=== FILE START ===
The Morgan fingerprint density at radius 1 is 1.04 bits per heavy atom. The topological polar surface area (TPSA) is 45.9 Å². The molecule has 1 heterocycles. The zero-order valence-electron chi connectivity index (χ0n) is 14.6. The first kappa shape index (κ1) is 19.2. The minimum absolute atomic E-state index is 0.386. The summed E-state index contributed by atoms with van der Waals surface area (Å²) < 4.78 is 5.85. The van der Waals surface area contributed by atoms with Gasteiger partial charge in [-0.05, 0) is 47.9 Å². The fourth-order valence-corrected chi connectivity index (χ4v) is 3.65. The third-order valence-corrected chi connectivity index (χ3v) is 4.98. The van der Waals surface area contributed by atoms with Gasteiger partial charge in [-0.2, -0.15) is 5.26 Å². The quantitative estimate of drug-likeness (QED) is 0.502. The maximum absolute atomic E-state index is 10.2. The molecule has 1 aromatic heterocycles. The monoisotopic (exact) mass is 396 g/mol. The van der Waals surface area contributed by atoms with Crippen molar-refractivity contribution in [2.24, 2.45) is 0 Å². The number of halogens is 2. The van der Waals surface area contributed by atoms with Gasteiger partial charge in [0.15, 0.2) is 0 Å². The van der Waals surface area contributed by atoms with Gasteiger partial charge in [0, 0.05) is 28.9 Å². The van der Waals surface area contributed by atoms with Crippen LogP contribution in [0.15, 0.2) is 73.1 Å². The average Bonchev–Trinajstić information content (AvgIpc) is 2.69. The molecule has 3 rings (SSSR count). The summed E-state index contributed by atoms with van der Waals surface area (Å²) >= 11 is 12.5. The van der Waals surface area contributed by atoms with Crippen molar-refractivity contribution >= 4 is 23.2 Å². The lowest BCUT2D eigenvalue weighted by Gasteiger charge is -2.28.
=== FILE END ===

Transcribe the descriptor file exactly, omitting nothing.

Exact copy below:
The Morgan fingerprint density at radius 1 is 1.04 bits per heavy atom. The topological polar surface area (TPSA) is 45.9 Å². The molecule has 1 heterocycles. The zero-order valence-electron chi connectivity index (χ0n) is 14.6. The first kappa shape index (κ1) is 19.2. The minimum absolute atomic E-state index is 0.386. The summed E-state index contributed by atoms with van der Waals surface area (Å²) < 4.78 is 5.85. The van der Waals surface area contributed by atoms with Gasteiger partial charge in [-0.05, 0) is 47.9 Å². The fourth-order valence-corrected chi connectivity index (χ4v) is 3.65. The third-order valence-corrected chi connectivity index (χ3v) is 4.98. The van der Waals surface area contributed by atoms with Gasteiger partial charge in [-0.2, -0.15) is 5.26 Å². The quantitative estimate of drug-likeness (QED) is 0.502. The maximum absolute atomic E-state index is 10.2. The molecule has 1 aromatic heterocycles. The monoisotopic (exact) mass is 396 g/mol. The van der Waals surface area contributed by atoms with Crippen molar-refractivity contribution in [2.24, 2.45) is 0 Å². The number of halogens is 2. The van der Waals surface area contributed by atoms with Gasteiger partial charge in [0.15, 0.2) is 0 Å². The van der Waals surface area contributed by atoms with Gasteiger partial charge in [0, 0.05) is 28.9 Å². The van der Waals surface area contributed by atoms with Crippen LogP contribution in [0.15, 0.2) is 73.1 Å². The average Bonchev–Trinajstić information content (AvgIpc) is 2.69. The molecule has 3 rings (SSSR count). The summed E-state index contributed by atoms with van der Waals surface area (Å²) >= 11 is 12.5. The van der Waals surface area contributed by atoms with Crippen molar-refractivity contribution >= 4 is 23.2 Å². The lowest BCUT2D eigenvalue weighted by Gasteiger charge is -2.28.